Insights: Financial advisor debate obscures real issues

Cheryl Everett is a Rio Rancho resident and former city councilor.

RIO RANCHO, N.M. — In my experience, when a controversy arises over the performance of a single public employee or contractor, the real issues seldom lie with the employee or the firm. More often, the disagreement arises in a vacuum where data-driven policy and performance standards should be.

Case in point: The attention currently focused on Sandoval County Financial Advisor Rob Burpo, whose role has been debated by several county commissioners as well as county Treasurer Laura Montoya. The dispute was extensively reported in a recent issue of the Rio Rancho Observer.

Briefly, Democratic Commissioner Katherine Bruch and Montoya have questioned Burpo’s compensation – roughly $112,000 annually from fixed monthly fees plus 25 basis points (¼ %) – which totaled $34,000 this year so far – on county debt transactions. Republican county commissioners have vigorously defended Burpo’s performance. And Burpo himself presented a Powerpoint chronicle of his achievements at a recent county commission meeting,

State law delegates county investment management to the county treasurer, whose annual salary (currently $75,327) is fixed by state law. Any state-approved increase must also be ratified by the county commission, which declined to do so for the latest state-sanctioned increase.

In addition, the Sandoval County Commission acts as the county’s board of finance, while the county manager contracts with financial advisor Burpo (DBA First American Financial Advisors) to assist the county with a wide range of financial and administrative matters. The county budget, meanwhile, is handled separately by Finance Director Cassandra Herrera, who earns $ 98,633 annually.

Lots of cross purposes colliding. Lots of crevasses to fall into. Lots of mandates to meet.

Data-driven performance measures for Burpo’s position were not readily available and indeed may not exist. To a certain degree, he has served as a “fixer” for mishandled situations. Politics has inevitably played a part in this evolving role over the years.

Though there are others more expert in county government, I offer the following modest proposal in response to what I believe are legitimate questions about county financial operations:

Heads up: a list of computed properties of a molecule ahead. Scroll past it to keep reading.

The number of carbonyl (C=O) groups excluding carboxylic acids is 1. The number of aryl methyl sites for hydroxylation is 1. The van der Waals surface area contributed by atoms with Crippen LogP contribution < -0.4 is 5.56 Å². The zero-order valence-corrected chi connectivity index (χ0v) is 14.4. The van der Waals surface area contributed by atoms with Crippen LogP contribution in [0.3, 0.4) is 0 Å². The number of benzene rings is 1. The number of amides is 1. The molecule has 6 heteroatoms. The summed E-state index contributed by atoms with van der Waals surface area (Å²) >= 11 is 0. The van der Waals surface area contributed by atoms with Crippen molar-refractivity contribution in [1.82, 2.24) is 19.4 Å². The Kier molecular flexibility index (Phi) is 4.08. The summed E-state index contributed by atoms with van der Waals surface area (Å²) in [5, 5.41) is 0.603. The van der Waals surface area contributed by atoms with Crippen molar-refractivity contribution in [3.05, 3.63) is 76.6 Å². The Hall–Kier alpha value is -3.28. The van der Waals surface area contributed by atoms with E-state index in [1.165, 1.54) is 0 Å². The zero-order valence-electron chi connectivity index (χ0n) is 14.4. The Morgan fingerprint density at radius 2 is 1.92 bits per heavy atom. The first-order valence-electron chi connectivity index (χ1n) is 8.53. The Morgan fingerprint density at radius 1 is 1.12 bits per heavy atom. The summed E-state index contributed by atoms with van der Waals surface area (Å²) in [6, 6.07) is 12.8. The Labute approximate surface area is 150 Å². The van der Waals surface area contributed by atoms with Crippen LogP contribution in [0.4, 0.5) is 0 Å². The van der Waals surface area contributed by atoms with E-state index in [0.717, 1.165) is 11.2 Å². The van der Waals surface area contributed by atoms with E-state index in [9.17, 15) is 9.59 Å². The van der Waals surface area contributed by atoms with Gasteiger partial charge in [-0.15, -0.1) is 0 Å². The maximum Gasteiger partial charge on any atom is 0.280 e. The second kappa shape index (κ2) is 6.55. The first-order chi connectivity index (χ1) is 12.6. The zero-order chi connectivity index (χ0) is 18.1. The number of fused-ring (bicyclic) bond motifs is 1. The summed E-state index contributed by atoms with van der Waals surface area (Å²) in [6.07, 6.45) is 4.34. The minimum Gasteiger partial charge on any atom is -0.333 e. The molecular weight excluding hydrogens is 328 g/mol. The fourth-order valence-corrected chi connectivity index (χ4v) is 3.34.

• Declare an immediate cease-fire in the war of words concerning Burpo.

Besides restoring civility, this action would help refocus debate from a single individual to a major function in county government.

• Proactively engage county and possibly citizen experts in a task force to:

• Study and establish agreed-on financial functions of county government as defined by the state constitution and state statutes as well as county policy.

• Evaluate third-party contracts and employee job descriptions to determine an optimal, cost-effective division of responsibilities among county financial officials, including the treasurer, finance director, financial advisor, bond counsel and other personnel who serve in a financial capacity.

• Establish specific, data-driven performance measures for all county financial functions and positions. Revise existing job descriptions and contract terms to reflect best practices within statutory limits at the earliest possible date.

Good government is not about one individual. It’s about team players who cooperate and coordinate to produce a seamlessly functioning system. A lofty goal, but one we should keep striving to reach.

(Cheryl Everett is a Rio Rancho resident and former city councilor. Her column appears on the first Sunday of the month.)

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